“Technology is just a tool. In terms of getting the kids working together and motivating them, the teacher is most important.” – Bill Gates

CEP 811: Incorporating UDL into my Maker Project

on August 4, 2014

The goal of Universal Design for Learning (UDL) is to reach the maximum number of learners possible (Rose and Gravel, 2011). Rather than developing curriculum for the “average” student, UDL seeks to create lessons that will meet the needs of the learners in the margins. Designing curriculum this way actually benefits more students, for all students profit from curriculum that adheres to UDL’s principles. The three main UDL principles are:

1). Provide Multiple Means of Representation

2). Provide Multiple Means of Action and Expression

3). Provide Multiples Means of of Engagement

After learning about UDL, I reimagined my Fraction and Decimal Equivalences game to better adhere to UDL’s main principles. A link to my new and improved lesson can be found here. The template I used to revise my lesson plan can be found here.

While I believe that my changes make my lesson more accessible to all types of learners, parts of my lesson were already UDL-friendly. For example: I already had a review component in place to help activate background knowledge, groups were expressing answers in various ways depending on the game card drawn, and feedback was provided through reviewing and discussing answer submissions.

When reading about the Universal Design for Learning framework, however, I realized that there was much more that I could do to reach more students in my classroom. The highlights of my revisions are listed and explained below:

  • Review Portion: Before diving into the game, students will review the vocabulary and concepts that will be drawn upon during gameplay. Students will be asked to activate background knowledge and rememberings as we create a KWL chart together. All vocabulary terms will also be recorded on anchor charts, with both text and a visual for each term. Our review will be recorded and uploaded for later viewing (if needed). Enacting the review through multiple modes will ensure that a greater number of students understands the underlying concepts needed for the activity.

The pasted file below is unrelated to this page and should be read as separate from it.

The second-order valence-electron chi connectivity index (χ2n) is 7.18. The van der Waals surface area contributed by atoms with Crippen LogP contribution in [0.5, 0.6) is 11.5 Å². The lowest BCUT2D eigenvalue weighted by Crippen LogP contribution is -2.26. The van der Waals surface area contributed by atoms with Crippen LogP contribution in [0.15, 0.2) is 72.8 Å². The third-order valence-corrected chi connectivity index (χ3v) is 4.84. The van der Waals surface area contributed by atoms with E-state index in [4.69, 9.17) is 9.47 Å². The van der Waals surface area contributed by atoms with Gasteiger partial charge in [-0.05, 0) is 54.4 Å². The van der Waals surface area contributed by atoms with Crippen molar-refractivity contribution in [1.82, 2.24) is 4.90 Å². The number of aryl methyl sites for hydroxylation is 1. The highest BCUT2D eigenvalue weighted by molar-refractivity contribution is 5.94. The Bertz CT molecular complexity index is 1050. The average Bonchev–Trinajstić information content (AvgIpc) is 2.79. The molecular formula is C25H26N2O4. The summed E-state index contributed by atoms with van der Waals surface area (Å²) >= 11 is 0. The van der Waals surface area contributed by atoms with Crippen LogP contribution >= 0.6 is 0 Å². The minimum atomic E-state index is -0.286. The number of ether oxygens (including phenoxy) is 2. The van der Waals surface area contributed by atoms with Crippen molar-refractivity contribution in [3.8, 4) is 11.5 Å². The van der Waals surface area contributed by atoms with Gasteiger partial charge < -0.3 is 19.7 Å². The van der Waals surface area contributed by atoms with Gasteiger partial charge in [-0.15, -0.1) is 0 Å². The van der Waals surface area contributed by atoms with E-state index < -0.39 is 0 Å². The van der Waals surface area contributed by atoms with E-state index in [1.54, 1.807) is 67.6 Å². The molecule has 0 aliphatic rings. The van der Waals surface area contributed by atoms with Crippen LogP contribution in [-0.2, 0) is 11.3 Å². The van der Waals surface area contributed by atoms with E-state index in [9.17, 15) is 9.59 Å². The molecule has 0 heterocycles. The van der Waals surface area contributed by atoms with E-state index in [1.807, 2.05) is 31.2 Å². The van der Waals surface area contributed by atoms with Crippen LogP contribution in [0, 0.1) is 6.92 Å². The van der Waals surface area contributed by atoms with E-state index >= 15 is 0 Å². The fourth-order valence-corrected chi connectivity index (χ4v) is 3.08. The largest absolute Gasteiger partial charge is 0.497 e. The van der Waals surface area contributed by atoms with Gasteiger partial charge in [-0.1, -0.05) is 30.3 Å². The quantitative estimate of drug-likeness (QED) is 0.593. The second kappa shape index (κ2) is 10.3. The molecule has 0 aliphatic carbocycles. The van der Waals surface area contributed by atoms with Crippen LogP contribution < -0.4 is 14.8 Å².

• Directions: Directions will be provided in several formats: they will be displayed digitally, explained orally, and demonstrated live with a volunteer. A short video with an explanation will also be provided on iPads so students can view the directions again once in small groups.


  • Means of Expression: Answers may be recorded in the format of the student’s choice to ensure that the student is able to fully explain himself/herself in the format that works best. Options include performing work using pencil and paper, using the National Library of Virtual Math Manipulatives, typing on Evernote, creating a short video demo, using VoiceThread to put together a digital presentation, or some combination of these options. The only requirement is that the student’s thinking and explanation is clearly expressed.


  • Assessment: Process will be highly valued: are students learning from mistakes? are they responding to feedback? are they problem solving? can they explain their mathematical thinking? Feedback given will identify patterns of errors and wrong answers and will help turn errors into positive strategies for future success.


  • Time: Because all learners work at different speeds, I will provide more game boards than there are groups. This way, students can switch boards at their own pace without feeling pressured to rush.


A summary of my shift in lesson planning can be found below, in the infographic I created using


*Click image to enlarge



Rose, D.H. & Gravel, J. (2011). Universal Design for Learning Guidelines (V.2.0). Wakefield, MA:


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